The universities cannot continue to be viable if they are set contradictory objectives. In the typical case, the Indian university is expected to produce hundreds of thousands of graduates every year, and these numbers keep rising. But it is also expected to maintain and even advance standards of teaching and research in all significant branches of learning. Those who advise the government know that these two objectives cannot be met simultaneously by the same institution or the same kind of institution, but their desire to be of service to the nation leads them to hope that they will somehow be able to square the circle.
Though Beteille is not stating it explicitly, his piece seems to argue for more and more of Indian Institutes of XXX type universities:
Perhaps the all-purpose university of the 19th and early 20th centuries has outlived its utility in the 21st century. If the university is to be viable as a centre of advanced study and research, it may have to limit the ambition that it earlier had of covering all branches of existing knowledge. At the same time, a university will scarcely deserve to be called one if it confines itself to a single subject. There is really no good reason to swing from the extremes of inclusion to the extremes of exclusion. A university can serve as an effective institution of teaching and research if it limits itself to a cluster of related subjects, and restrains its ambition for indefinite expansion.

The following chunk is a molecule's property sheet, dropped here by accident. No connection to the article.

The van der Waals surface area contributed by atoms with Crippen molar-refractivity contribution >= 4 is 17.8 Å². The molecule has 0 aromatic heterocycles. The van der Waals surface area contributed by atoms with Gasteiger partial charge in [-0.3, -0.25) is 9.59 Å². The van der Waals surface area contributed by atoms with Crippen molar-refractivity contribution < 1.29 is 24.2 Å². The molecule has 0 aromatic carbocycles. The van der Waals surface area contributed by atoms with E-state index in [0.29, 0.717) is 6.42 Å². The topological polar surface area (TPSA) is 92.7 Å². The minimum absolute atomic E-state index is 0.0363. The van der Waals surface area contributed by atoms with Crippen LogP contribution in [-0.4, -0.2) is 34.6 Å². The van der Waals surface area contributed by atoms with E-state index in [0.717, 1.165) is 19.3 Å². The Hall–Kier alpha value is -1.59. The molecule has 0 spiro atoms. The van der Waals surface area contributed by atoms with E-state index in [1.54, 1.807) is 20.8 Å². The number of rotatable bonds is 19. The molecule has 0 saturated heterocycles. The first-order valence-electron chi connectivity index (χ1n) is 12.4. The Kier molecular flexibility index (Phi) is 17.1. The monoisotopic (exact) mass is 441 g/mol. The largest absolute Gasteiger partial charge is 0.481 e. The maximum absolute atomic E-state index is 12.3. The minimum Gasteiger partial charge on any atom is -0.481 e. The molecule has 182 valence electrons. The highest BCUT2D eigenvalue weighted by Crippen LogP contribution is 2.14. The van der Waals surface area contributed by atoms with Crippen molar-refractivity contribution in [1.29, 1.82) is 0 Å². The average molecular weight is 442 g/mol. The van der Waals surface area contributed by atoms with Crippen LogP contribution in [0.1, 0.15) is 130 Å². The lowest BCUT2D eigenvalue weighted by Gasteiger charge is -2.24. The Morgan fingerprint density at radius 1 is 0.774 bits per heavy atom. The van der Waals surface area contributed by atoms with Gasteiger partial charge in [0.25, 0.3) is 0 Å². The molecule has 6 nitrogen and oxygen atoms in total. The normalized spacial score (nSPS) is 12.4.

It appears to me that we can still create universities that will be communities of learning, combining teaching and research, provided they are able to limit their scale and scope. Such universities will of course have to conduct examinations and award degrees, but the conduct of examinations and the awarding of degrees need not become their sole or even their main concern as inevitably happens in the mass universities.
Take a look!